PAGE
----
I remember college fondly as a place to explore your weird, negative feelings about women and Muslims

Sorry if I "hurt" the "feelings" of the p.c. police with my "insensitivity." Satirist Neal Pollack joins the fray

Published January 29, 2015 11:59PM (EST)

David Spade and Jeremy Piven in "PCU"
David Spade and Jeremy Piven in "PCU"

In 1986, when I was a sophomore at Princeton for the third time, I published a searing editorial in the conservative but also liberal student magazine that I co-founded with three total assholes (two of them are dead, and the third will not return my emails). That editorial, called “The Dangers of Opposition to the Scourge of Political Correctness,” quite accurately surmised that the forces behind the apartheid divestment movement and the forces behind radical feminism were actually the same thing, and were equally invalid. I believe I wrote, “Who cares what a bunch of stupid dykes think about Nelson Mandela, anyway?”

My editorial was met with howls of disgusted protest from the campus left, who not only set all 200 of the photocopied magazines aflame, but also demanded that I stop attending their various political meetings while taking notes and blowing angry raspberries. They marched and rallied and complained until I was eventually forced to fail all my classes, fold the magazine and repeat my sophomore year for a fourth time, costing my parents nearly $20,000 that they could ill afford to spend with the crash of ’87 approaching. From that moment forward, I knew that the left, like the right, could be censorious, dangerous and cruel.

After my near-graduation, my father obtained me a job at the Clinton White House on the basis of an essay I wrote called “Workfare Is Better Than Busfare.” They put me in an auxiliary office in Virginia, where I was placed in charge of monitoring p.c.’s most egregious excesses. But as political correctness began to recede, so did my watchdog status. I mostly spent the ‘90s haunting Sexy Vampire chat rooms on AOL. Then an editor died at the New Yorker and I moved into her office before anyone could say anything, and that’s where I sit today.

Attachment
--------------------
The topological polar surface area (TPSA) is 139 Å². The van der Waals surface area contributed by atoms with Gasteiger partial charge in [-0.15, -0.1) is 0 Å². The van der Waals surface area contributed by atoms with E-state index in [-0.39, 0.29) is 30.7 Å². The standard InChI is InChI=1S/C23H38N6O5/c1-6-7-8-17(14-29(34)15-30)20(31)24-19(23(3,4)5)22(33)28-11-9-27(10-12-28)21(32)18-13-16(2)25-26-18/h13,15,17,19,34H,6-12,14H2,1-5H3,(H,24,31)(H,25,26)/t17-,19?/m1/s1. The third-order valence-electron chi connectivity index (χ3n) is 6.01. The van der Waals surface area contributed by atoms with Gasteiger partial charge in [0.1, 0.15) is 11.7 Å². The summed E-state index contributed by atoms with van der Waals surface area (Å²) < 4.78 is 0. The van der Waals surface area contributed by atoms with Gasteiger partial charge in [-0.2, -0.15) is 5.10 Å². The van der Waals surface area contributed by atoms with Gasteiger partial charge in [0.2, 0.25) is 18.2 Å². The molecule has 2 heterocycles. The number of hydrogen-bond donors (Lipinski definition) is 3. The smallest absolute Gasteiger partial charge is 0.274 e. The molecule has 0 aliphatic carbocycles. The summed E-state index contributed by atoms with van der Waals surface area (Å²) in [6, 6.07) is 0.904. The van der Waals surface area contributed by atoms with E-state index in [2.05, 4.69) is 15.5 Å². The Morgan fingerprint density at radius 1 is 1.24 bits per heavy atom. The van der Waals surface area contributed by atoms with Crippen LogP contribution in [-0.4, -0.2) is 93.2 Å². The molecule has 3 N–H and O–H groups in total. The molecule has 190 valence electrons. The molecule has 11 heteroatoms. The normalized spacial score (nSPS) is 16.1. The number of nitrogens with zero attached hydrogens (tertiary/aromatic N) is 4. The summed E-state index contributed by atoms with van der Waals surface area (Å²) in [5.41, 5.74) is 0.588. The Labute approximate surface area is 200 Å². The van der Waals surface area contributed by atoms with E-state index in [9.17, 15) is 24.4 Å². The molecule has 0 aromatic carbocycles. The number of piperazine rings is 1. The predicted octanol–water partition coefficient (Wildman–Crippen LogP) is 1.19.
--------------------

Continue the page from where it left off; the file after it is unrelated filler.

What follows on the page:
But now, unfortunately, the plague of my youth has returned, like John McClane, with a vengeance. You can’t even write a Talk of the Town, like I did recently, that transgendered people are “scary because they have peenies and also boobies” without outraged online protests from a so-called “community” claiming I “hurt” their “feelings” with my “insensitivity.”

This is running rampant across the country. Take the case of Mahmoud Achmedenejad, a sophomore at the University of Michigan, who recently wrote, on his own private Tumblr page, that all women should wear “hijab to class, or, absent that, a thong bikini to sit on my face,” illustrated with a funny picture of him sticking out his tongue. The campus p.c. police said that he had “triggered negative feelings.” They appealed to the university administration to take away his dining-hall privileges. The university immediately caved, and also ordered that the offending party take either a sensitivity class or aikido once a week.